Going one better


Nissan's Datsun used to be quite a well-known marque till the early 1980s, when it was phased out by the Japanese car maker. After three decades, the name is being resurrected for the emerging markets. In India, Nissan has launched the Datsun Go in a bid to enter the high-volume, low-price segment without allowing an erosion of its premium brand equity. Nissan has its task cut out to make the Datsun badge more visible and, of course, back the launch of the Go with efficient service and easy availability of spares. As the Go has been specially made for India, the company has focused strictly on the need to prune costs and keep the price down. But this strategy begs the question: has the attention to price led to compromises on the quality of the vehicle?

The Go comes across as a bigger car in its segment than rivals, which include Maruti Suzuki's Alto and Hyundai's Eon and Santro. It is not merely the size, but also the design that makes the Go appealing. The hexagon grille gives the Japanese car a commanding and modern presence that most of its rivals lack. The best thing about this Datsun hatch is that it doesn't look like a cheap car or something you should feel embarrassed about. The pronounced V on the bonnet adds character to the design, while the front bumper has been cleverly planned to have pronounced air vents.

The large wheel arches visually add muscle to the look and Datsun gets full marks for the gorgeous, swept back headlights, which make the rest of the offerings in this price range look ancient in comparison. I must add that the sky blue colour gives the Go a spunky vibe, though it may not be everybody's idea of a spectrum match for a hatch. But I do have a bone to pick: the Go should have at least offered a rear wiper, anti-lock braking system and airbags as optional features.

The door feels flimsy and light, making you wonder about the build quality. Step inside and you are welcomed with cabin space that surprises because most cars in this segment are usually cramped. The first thing that catches your eye is the extended front seat. Joined into a three-seater, it has some space that, Datsun informs, is for storing your wallet, mobile phone or other knickknacks. But honestly, it is just a waste of space as a console between the two front seats with storage depressions would have been more helpful in keeping objects from sliding away when taking a turn. Though the seats are large and provide decent back support, they are flat and lack thigh support. The rear seats are similar to the front seat, but they provide exceptional legroom and, more importantly, shoulder room for three adults. Keeping in mind that the Go will be a family car, Datsun has provided a huge 265 litres of boot space, the best in the class. The only problem is that there is no parcel tray to cover the luggage, plus the boot lid lacks a key hole, requiring you to open it only with the boot-release lever next to the driver's seat.

Look at the cabin build quality and it takes no genius to realise this is where the input costs have been hacked the most. The hard plastic and beige combination makes things even worse, and you start thinking: is the Datsun Go trying to compete with the Tata Nano? I would have preferred an all-black interior since this would have gone a long way in camouflaging the cheap plastic. On the positive side, however, the Go comes with a lot of storage space. This, though, has its own problems. The glove box is huge but the shocker is that it is open-faced and does not have a lid. Would giving it a lid have jacked up the car's price? Below the steering column you will find a similar open-faced space.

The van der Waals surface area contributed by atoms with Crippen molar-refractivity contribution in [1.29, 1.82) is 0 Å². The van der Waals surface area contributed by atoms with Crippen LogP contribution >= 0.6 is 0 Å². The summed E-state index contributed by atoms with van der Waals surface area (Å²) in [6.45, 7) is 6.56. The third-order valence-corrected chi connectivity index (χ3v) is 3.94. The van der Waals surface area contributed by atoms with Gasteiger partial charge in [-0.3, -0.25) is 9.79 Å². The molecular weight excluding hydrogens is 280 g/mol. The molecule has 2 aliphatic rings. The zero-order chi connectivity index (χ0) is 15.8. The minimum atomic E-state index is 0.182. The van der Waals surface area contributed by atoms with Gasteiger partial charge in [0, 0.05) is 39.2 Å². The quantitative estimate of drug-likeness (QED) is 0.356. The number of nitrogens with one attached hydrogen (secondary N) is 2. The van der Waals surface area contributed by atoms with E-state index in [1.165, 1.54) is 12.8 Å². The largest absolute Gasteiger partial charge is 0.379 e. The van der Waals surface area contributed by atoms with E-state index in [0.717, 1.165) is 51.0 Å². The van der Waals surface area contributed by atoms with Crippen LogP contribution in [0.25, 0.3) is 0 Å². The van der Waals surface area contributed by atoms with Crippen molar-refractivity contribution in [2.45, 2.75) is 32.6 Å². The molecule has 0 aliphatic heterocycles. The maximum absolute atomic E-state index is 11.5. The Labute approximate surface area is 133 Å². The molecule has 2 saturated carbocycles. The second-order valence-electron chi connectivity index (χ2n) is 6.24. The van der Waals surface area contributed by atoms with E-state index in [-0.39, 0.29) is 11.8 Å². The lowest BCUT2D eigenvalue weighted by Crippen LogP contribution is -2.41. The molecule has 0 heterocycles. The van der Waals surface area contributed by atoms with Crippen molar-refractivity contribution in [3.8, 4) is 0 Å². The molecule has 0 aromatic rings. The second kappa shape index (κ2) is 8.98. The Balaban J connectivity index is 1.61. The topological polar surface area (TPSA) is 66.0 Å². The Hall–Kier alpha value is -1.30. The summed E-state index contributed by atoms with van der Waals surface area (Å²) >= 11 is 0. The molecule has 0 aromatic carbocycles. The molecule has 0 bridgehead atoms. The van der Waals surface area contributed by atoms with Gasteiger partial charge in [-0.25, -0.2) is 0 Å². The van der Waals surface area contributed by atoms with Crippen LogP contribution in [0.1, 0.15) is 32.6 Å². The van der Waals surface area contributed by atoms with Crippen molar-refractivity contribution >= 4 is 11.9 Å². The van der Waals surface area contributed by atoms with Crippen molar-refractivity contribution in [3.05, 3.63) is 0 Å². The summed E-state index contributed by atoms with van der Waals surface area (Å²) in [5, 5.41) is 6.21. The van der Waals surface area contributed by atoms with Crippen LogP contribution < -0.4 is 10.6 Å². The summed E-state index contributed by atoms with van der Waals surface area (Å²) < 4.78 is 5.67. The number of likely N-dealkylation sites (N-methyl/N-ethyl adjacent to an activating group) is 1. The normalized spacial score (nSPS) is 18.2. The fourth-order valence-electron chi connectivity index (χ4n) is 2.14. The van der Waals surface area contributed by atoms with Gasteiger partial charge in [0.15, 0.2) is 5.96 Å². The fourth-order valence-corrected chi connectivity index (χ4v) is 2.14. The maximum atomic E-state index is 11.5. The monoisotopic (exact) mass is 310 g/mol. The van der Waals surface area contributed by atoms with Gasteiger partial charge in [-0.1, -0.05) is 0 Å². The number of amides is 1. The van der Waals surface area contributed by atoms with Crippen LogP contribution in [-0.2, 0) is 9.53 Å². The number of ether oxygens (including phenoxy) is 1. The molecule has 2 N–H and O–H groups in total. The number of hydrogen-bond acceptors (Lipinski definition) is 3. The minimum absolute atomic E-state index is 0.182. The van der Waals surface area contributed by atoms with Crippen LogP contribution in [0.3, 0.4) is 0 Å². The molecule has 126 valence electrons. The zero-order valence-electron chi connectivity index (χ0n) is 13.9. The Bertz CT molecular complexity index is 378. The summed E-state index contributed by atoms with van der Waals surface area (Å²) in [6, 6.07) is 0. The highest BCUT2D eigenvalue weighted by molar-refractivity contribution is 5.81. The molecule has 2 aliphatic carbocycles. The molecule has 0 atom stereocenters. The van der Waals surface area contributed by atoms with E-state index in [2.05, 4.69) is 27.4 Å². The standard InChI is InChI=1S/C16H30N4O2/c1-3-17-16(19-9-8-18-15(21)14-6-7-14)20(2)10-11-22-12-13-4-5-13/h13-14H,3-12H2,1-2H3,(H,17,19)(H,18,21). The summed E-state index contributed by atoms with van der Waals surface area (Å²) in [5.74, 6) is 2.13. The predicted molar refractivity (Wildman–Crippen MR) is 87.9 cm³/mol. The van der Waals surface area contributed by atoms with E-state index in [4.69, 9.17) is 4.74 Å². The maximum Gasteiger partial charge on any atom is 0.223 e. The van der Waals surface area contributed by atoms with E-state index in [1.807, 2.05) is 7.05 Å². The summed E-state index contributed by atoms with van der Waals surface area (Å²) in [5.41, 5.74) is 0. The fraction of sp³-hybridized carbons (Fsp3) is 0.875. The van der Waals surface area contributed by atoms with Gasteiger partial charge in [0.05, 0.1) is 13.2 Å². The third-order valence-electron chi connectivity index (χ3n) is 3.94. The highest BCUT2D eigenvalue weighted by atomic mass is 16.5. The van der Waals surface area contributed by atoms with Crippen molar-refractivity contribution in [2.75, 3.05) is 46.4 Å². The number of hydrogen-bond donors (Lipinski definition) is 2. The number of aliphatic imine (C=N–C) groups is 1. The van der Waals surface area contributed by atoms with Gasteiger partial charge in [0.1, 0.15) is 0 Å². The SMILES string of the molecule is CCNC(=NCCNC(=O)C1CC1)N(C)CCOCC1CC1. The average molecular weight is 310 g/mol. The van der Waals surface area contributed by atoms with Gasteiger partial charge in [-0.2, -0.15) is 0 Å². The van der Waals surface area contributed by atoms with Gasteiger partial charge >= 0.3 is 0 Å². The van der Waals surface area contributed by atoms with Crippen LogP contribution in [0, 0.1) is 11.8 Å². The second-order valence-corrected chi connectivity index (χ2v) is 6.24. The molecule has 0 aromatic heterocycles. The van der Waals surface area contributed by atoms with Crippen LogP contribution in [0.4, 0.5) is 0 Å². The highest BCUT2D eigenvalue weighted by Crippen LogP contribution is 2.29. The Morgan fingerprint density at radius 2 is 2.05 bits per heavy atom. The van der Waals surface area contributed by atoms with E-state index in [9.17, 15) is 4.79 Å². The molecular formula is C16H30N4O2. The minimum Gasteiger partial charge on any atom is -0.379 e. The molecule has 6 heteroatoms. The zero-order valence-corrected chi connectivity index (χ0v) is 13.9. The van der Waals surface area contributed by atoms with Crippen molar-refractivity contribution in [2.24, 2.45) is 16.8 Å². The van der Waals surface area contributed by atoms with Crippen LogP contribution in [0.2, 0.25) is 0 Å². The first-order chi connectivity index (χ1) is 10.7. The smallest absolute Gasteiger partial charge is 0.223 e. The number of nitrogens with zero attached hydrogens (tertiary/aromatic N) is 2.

Datsun has taken a gamble by not providing a music system, only speakers. But you can hook your phone to the speakers via the auxiliary port. Also, it would have been a good idea for Datsun to have installed at least an FM radio. The centre console comes with a phone holder for convenience and a USB slot for use in recharging a mobile phone and other devices. There are a couple of things that will test your patience - the driver's side does not have controls for the front passenger's power window and the rear-view mirrors have to be adjusted manually from the outside.

Fire up the 1.2-litre engine, which also powers the Nissan Micra, and the cabin fills with noise. Once on the Go (no pun intended), the engine settles down and pulls away smoothly when you accelerate. There is enough power for city conditions and you don't need to fidget much with the gear since the car manages to cruise at low speeds. It comfortably hits the three-figure mark and maintains speed without fuss. The gear transmission is not a smooth affair, but it does not require muscle. The steering wheel is well balanced and makes driving in traffic easy, while the short turn radius helps the Go squeeze past bumper-to-bumper traffic or at sharp U-turns. The ride quality is good as the suspension cushions most of the bumps. According to Nissan, the Go uses high-response liner dampers, a technology that luxury brand Infiniti also employs, to make the suspensions react faster than in other cars.

As a total package, the Datsun Go has a lot going for it - the cabin space, the exterior designing, easy drivability, fuel efficiency, among others. But the interiors make you cringe. So will buyers dare to desert the Maruti and Hyundai offerings? Let's wait for the sale numbers. Arup Das is features editor at AutoX

Engine: 1198 cc
Power: 67 bhp @ 5000 rpm
Torque: 104 Nm @ 4000 rpm
Mileage: 20.63 kmpl (ARAI)
Price: Rs 3.12 - 3.69 lakh
(Ex-showroom, Delhi)